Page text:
Frank Herbert’s iconic “Dune” was rejected 23 times. Robert Pirsig got 121 rejections for “Zen and the Art of Motorcycle Maintenance.” My favorite book—”Help” from Kathryn Stockett, which sold over 7 million copies—was rejected 60 times. (Thanks, Kathryn, for not giving up!)

My point is, as soon as you step onto the road of creative writing—whether you’re penning a book, an article for a magazine, or a post for a blog—you consent to a series of rejections.

It’s a painful, but inevitable part of the job. You can’t get approvals without a generous helping of “no, thank you.”

And it hurts. Studies have shown that when we get socially or professionally rejected, the rejection activates exactly the same areas of our brain that physical pain does. Rejection literally hurts.

So why would I relish this feeling? Okay, I don’t really “relish” it, but I know that the pain will pass and a lasting lesson will stay with me. These lessons, accumulated over a series of rough rejections, are the keys to securing a long-sought-after acceptance.

But before we get to how we can distill wisdom from the “no’s,” let’s address the emotional instinct.

When you receive a rejection and you suffer. You wonder what it says about you as an author, a professional, a human being.

It says nothing.

Still, you’re likely to experience frustration—and maybe more. That’s okay.

Don’t keep your feelings inside. Cry them out. Bang the chairs. Punch some walls. Yell some insults. Grieve a little over this misfortune. As long as you keep your downtime reasonable, living through the disappointment is just a part of life.

I recommend getting your mind off the rejection. Indulge in a computer game session, e-shopping, or redecorate your room. Really, do anything that lifts your spirits and reminds you that there is more to life than editors with red pens.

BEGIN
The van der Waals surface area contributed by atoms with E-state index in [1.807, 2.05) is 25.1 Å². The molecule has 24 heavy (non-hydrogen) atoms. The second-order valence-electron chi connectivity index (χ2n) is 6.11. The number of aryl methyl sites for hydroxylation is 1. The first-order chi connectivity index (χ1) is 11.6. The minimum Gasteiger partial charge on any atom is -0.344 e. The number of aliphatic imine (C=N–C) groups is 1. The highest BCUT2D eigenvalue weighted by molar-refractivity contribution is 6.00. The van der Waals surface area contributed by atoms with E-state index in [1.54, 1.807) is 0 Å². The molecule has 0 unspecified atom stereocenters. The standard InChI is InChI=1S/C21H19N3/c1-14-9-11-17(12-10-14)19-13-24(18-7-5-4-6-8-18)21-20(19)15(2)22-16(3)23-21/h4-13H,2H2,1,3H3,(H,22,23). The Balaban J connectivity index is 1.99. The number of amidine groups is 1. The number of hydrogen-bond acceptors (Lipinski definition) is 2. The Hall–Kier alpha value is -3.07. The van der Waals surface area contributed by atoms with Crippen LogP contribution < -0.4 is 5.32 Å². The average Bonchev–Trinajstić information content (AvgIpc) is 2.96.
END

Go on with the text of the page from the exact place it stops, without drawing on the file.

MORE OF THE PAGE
As you process the rejection, remember that your grieving is normal. Give yourself two or three days to let go of the emotional responses, then come back to the writing desk.

It’s trite what they say, but true: This, too, shall pass. When it does, return to your rejection letter with fresh objectivity.

Now, at the start of this article, I listed just a few literary classics that endured dozens of rejections before landing that elusive “yes.”

There’s a reason why the authors of those epic tomes didn’t give up when they met with some resistance. They took their rejections and asked a very important question:

What made the editor say “no”?

The root of rejection

If the editor gave a reason at all, it was likely one of these time-honored sound bytes:

  • Didn’t strike a chord
  • Doesn’t meet our needs
  • Doesn’t fit our plans
  • Have to pass on this
  • Isn’t something we’d like to pursue
  • Not a right fit
  • Not for us
  • We are not enthusiastic enough about this work

Most of these don’t tell you much. But as you read through your rejection letter, you should always remind yourself: “It’s likely this rejection—and whatever one-liner explanation was given—has little to do with me or the piece I submitted.”

Sound strange? Not when you think about it. Here are some common reasons for manuscripts or articles being rejected: